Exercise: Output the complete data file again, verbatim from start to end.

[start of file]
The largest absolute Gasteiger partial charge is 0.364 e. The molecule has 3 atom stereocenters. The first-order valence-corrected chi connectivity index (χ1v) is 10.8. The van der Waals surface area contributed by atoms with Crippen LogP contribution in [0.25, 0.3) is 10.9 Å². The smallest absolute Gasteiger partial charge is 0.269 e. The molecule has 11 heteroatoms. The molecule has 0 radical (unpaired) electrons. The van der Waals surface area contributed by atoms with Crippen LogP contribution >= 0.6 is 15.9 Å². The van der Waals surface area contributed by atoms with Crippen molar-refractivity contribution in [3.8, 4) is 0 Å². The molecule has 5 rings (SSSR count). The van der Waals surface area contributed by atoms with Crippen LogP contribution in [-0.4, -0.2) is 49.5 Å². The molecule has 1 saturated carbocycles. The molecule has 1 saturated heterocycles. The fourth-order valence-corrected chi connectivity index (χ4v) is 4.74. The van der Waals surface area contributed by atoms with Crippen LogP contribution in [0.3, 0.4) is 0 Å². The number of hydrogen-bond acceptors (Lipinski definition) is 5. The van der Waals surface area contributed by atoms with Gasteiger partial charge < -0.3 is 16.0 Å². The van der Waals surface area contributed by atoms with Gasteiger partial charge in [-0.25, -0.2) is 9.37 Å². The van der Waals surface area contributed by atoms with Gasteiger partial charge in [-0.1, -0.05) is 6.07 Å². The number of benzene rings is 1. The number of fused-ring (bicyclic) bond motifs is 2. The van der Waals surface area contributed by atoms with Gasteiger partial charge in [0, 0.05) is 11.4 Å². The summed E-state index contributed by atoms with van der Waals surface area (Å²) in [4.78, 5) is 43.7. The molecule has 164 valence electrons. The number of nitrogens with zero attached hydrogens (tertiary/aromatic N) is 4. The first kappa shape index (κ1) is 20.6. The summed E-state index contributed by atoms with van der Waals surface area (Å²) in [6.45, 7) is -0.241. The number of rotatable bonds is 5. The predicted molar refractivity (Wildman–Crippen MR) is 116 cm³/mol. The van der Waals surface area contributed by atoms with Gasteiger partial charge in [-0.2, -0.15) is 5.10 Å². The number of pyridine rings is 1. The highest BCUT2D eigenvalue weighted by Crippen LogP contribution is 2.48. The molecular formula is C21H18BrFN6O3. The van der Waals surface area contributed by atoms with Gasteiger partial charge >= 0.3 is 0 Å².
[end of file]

The largest absolute Gasteiger partial charge is 0.364 e. The molecule has 3 atom stereocenters. The first-order valence-corrected chi connectivity index (χ1v) is 10.8. The van der Waals surface area contributed by atoms with Crippen LogP contribution in [0.25, 0.3) is 10.9 Å². The smallest absolute Gasteiger partial charge is 0.269 e. The molecule has 11 heteroatoms. The molecule has 0 radical (unpaired) electrons. The van der Waals surface area contributed by atoms with Crippen LogP contribution >= 0.6 is 15.9 Å². The van der Waals surface area contributed by atoms with Crippen molar-refractivity contribution in [3.8, 4) is 0 Å². The molecule has 5 rings (SSSR count). The van der Waals surface area contributed by atoms with Crippen LogP contribution in [-0.4, -0.2) is 49.5 Å². The molecule has 1 saturated carbocycles. The molecule has 1 saturated heterocycles. The fourth-order valence-corrected chi connectivity index (χ4v) is 4.74. The van der Waals surface area contributed by atoms with Crippen LogP contribution in [0.3, 0.4) is 0 Å². The number of hydrogen-bond acceptors (Lipinski definition) is 5. The van der Waals surface area contributed by atoms with Gasteiger partial charge < -0.3 is 16.0 Å². The van der Waals surface area contributed by atoms with Gasteiger partial charge in [-0.25, -0.2) is 9.37 Å². The van der Waals surface area contributed by atoms with Gasteiger partial charge in [-0.1, -0.05) is 6.07 Å². The number of benzene rings is 1. The number of fused-ring (bicyclic) bond motifs is 2. The van der Waals surface area contributed by atoms with Gasteiger partial charge in [0, 0.05) is 11.4 Å². The summed E-state index contributed by atoms with van der Waals surface area (Å²) in [4.78, 5) is 43.7. The molecule has 164 valence electrons. The number of nitrogens with zero attached hydrogens (tertiary/aromatic N) is 4. The first kappa shape index (κ1) is 20.6. The summed E-state index contributed by atoms with van der Waals surface area (Å²) in [6.45, 7) is -0.241. The number of rotatable bonds is 5. The predicted molar refractivity (Wildman–Crippen MR) is 116 cm³/mol. The van der Waals surface area contributed by atoms with Gasteiger partial charge in [-0.2, -0.15) is 5.10 Å². The number of pyridine rings is 1. The highest BCUT2D eigenvalue weighted by Crippen LogP contribution is 2.48. The molecular formula is C21H18BrFN6O3. The van der Waals surface area contributed by atoms with Gasteiger partial charge >= 0.3 is 0 Å².